The Individual Trust Interest Report (ITI) is one of the most important documents for an Indian trust land owner to understand. It contains essential information about a landowner’s trust land (surface) and mineral (mineral rights) holdings. For example, it lists the location and size of a trust land allotment, the allottee’s share of undivided interests in an allotment and how much that share is worth. If an Indian person has inherited a lot of interests, the ITI Report can be several pages long and it’s not always clear where one allotment ends and another begins. It’s important for landowners to make this distinction if they are considering selling, exchanging or gift deeding some of their interests.

What to Expect
The ITI Report is generated from the Trust Asset and Accounting Management System (TAAMS) at the regional BIA Land Titles and Records Office and mailed to landowners on a quarterly basis. A copy of the ITI Report is required for most land-related applications, such as land consolidations and exchanges, transferring land from fee to trust status and gift deeds. The ITI Report can be requested through the local or regional Bureau of Indian Affairs (BIA) realty office or through the Office of the Special Trustee for American Indians (OST). In order to request a copy of the ITI Report, a landowner will need to provide his or her tribal enrollment number.

PLSS Legal Land Description
The Public Land Survey System (PLSS) legal land description is included on the ITI Report and states the exact location of an allotment using land surveying terminology. The description includes the section, township, range, county, state and meridian. A section is equivalent to 640 acres, and most allotments are 160 acres, which would be one quarter of the section. Underneath the words “Legal Description” on the ITI Report is a direction (NE, NW, SE or SW) that identifies which quadrant (or quarter) of the section the land is in. If the allotment is less than 160 acres, there will be two or more directions listed. For example, an 80-acre allotment might have E, SW in the legal description. This would mean that the allotment is in the eastern half of the southwest quadrant of the section.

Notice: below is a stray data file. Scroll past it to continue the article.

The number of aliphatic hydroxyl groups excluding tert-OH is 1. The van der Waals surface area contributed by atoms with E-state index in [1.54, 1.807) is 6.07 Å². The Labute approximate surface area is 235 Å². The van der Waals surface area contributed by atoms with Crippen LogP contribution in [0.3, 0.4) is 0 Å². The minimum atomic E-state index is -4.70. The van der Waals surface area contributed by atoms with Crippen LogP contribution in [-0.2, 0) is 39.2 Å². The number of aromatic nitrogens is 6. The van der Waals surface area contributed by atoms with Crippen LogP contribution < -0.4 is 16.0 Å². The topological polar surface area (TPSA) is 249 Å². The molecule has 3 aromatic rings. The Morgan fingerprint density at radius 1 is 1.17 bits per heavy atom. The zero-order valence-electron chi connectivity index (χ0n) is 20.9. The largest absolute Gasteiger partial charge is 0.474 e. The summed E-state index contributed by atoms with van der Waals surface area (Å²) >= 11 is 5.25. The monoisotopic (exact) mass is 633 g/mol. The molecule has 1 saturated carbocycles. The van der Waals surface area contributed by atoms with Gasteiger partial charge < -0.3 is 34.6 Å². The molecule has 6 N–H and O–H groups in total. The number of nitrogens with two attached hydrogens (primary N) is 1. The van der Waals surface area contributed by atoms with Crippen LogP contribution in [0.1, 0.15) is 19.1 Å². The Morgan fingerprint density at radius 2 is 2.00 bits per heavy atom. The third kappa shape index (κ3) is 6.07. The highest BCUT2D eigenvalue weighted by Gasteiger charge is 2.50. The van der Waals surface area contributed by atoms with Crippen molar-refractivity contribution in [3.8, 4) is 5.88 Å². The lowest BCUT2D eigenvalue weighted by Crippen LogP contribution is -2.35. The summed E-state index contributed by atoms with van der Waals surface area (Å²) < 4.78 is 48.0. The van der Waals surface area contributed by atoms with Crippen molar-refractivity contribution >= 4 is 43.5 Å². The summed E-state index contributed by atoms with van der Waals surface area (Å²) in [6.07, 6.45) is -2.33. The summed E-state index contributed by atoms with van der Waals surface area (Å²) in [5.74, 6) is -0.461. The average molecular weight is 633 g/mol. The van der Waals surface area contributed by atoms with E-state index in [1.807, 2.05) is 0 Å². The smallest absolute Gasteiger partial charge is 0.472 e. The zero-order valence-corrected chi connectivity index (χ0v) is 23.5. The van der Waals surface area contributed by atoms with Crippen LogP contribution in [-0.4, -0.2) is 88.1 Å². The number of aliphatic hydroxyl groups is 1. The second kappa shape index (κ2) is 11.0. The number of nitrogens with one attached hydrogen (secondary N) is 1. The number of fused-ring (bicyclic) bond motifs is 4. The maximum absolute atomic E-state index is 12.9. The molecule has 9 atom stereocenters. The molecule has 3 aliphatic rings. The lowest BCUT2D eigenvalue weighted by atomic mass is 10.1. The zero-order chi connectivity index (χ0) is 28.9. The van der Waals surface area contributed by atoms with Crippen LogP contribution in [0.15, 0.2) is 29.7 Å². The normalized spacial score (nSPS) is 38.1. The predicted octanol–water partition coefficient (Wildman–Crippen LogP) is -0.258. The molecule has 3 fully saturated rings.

Calculating Ownership in Equivalent Acres
Applications for land exchange, consolidation or sale require ownership interest in equivalent acres. To calculate this, use the information on the ITI Report to multiply the Aggregate Decimal by the Total Section Acres.

For example: .0111111111 × 160 acres = 1.777777777 acres

Note: If the ownership is in undivided interests, this number will not represent an actual plot of land but an estimate of value for the interests owned in a tract of land.

Fly to Your Land on Google Earth

The Public Land Survey System (PLSS) land description found on the ITI Report can be used to view a map of the allotment on Google Earth.

To install Google Earth (it’s free ) visit Google Earth and click on the button to download the latest version of the program.

Next, go to the EarthPoint website page on Township and Tange. Scroll down to the section titled: “Convert Township, Range and Section to Latitude and Longitude.” Referring to the PLSS information on the ITIReport, select the correct information in the drop down boxes on the EarthPoint website. Click on “Fly to On Google Earth” and open the webpage that is automatically created for the allotment. On the map, one line marks the boundaries of the township and another line marks the boundaries of the 640-acre section of land the allotment is in.

Use the directions (NE, NW, SE or SW) in the legal land description of the ITI Report to determine the exact location of the allotment. Zoom in and out by double-clicking on the webpage or using the scroll bar at the right. Activate different “Layers” on the webpage to see more map details, such as towns and roads.